According to the 2010 census, the rural population has declined from 82 percent in 1970 to 74 percent in 1990 to 64 percent in 2001 to 56 percent in 2007 and is expected to drop below 40 percent by 2030. Land essentially belongs to local government, a holdover from the commune era. There are around 800 million rural peasants and migrant workers, roughly 500 million farmers and 300 million to 400 million excess unskilled rural laborers.4 There is a wide gap between the wealth of the impoverished countryside and the booming cities, with the income of rural residents less than a third of that of urban residents. Nevertheless the rural China has experienced an tremendous decline in poverty over the last twenty years and the rural poor who resided in less remote and less hilly areas in the coastal and central regions, were better able to participate in the rapid agricultural growth of the reform period. The remainder of the rural poor have remained trapped in more remote upland areas, particularly in western provinces, where agricultural productivity gains have proven far more problematic. A numbers of observers have concluded that China's poverty problem mainly occurs in poor mountain regions, and China's poverty reduction programs have long focused on mountain areas.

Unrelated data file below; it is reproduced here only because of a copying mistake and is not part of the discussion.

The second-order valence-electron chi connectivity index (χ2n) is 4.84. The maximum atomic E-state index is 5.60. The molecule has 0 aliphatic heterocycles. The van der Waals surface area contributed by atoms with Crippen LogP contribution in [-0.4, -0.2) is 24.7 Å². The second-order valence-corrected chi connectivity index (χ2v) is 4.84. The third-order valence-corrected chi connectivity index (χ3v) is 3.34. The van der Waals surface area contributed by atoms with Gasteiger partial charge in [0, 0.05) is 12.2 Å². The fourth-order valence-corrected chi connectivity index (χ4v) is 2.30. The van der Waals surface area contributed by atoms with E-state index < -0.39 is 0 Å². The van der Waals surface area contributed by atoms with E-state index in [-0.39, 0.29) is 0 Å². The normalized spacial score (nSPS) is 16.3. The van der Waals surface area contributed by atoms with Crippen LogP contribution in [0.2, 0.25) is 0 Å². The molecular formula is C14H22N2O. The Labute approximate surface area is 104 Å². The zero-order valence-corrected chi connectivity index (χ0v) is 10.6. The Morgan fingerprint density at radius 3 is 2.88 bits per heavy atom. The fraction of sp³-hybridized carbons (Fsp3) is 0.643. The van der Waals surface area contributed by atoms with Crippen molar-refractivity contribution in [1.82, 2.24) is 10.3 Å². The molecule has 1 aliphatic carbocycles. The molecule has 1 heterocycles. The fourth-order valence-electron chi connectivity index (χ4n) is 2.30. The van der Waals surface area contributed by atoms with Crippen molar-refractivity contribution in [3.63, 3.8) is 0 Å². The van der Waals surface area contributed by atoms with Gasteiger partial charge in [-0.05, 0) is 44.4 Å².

Relatori: Gustavo Ambrosini, Mauro Berta, Michele Bonino, Zhang Li, Liu Jian
Soggetti: A Architettura > AF Edifici e attrezzature per il tempo libero, le attività sociali, lo sport
U Urbanistica > UG Pianificazione del paesaggio
U Urbanistica > UK Pianificazione urbana
U Urbanistica > UL PVS Paesi in via di sviluppo
Corso di laurea: Corso di laurea magistrale in Architettura costruzione citta', Corso di laurea magistrale in Architettura per il restauro e valorizzazione del patrimonio
URI: http://webthesis.biblio.polito.it/id/eprint/4202



1.1 Overview and metodology


2.1 Masterplan and schemes

2.2 First site: Experience

2.3 Second site: Workshop

2.4 Third site: Greenhouse

2.5 Fourth site: Public Square

2.6 Fifth site: Courtyard


3.1 The history and typology of Chinese Courtyard house

3.2 The actual context of Chinese Courtyard

3.3 Design principles


4.1 Contemporary Chinese Courtyard

4.2 Great (Bamboo) Wall

4.3 Bamboo Courtyard Teahouse

4.4 Courtyard 105, Caochangdi

4.5 The Concave House

4.6 Xiang Jing + Qu Guangci Sculpture Studio

4.7 Artist Studios

4.8 A House for all seasons

4.9 Student Accomodation

4.10 Fan Zeng Gallery

4.11 Mulan Primary School

4.12 The forbidden city red-wall Teahouse

4.13 Niyang River Visitor Center